Who is your perfect reader?
A 14th-century Italian patron, some wowed Medici, who would provide me access to big castles, heavenly wines and adoring wenches.
The last thing you read that made you laugh out loud?
A note to self, scrawled while half-conscious in the middle of the night, urging that I should become “a warm and decent man”.
What books are on your bedside table?
What book changed your life?
Don DeLillo’s White Noise, which I read when I was 19. It showed me that a book can be funny as hell and deadly serious.
When did you know you were going to be a writer?
When I realised that I was hysterically inept at everything else.
What is your daily writing routine?
Very first thing in the morning, I spew some rough genius directly on to the laptop. Then I have coffee and rewrite for three hours.
What is the strangest thing you have done researching a book?
I wanted to write about Jews in Montana so I went there by plane and bus, only to discover that there are no Jews in Montana. It didn’t deter me.
Where do you write best?
Probably in my house in County Sligo. It’s an old police barracks set in a very rainy terrain, so there are few distractions.
What music helps you write?
1970s dub reggae compilations from the Trojan record labels of Jamaica.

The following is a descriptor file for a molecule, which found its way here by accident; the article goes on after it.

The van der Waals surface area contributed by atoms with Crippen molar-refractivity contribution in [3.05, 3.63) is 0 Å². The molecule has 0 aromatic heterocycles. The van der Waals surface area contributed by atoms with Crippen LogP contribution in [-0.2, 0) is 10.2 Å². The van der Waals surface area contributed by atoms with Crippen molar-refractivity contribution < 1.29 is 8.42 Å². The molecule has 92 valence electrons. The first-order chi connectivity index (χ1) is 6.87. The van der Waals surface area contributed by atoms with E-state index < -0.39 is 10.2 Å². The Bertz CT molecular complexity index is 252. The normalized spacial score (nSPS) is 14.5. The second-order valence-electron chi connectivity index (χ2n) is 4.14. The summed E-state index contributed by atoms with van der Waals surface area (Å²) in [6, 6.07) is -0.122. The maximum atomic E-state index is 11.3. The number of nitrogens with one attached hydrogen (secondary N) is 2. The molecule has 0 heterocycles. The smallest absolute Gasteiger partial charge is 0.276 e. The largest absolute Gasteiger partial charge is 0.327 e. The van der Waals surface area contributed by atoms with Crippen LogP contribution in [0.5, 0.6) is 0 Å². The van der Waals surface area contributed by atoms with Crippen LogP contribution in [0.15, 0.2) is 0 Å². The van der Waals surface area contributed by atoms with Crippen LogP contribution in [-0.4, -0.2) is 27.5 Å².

Which literary character most resembles you?
Girly Hartnett, a malevolent 89-year-old weapon, addicted to pills and booze, who rules over my “City of Bohane”.
Who are your literary influences?
Emily Brontë, Anthony Burgess, Jorge Luis Borges, Samuel Beckett – and that’s just the Bs.
Who would you like to be stuck in a lift with?
The Nobel literature panel, as we attempt to ascend to the prize-giving ceremony.
What are you scared of?
Rats, heights and policemen.
What would you go back and change?
I’d be 6ft 3in and able to sing like Scott Walker.
If you could own any painting, what would it be?
One of Goya’s Black Paintings would look well in the lavatory.
What does it mean to be a writer?
It makes you an independent kingdom, a Republic of One, where you set all the rules, and they can be as daft or as cruel as you like.
Kevin Barry’s latest collection of short stories ‘Dark Lies the Island’ is published by Jonathan Cape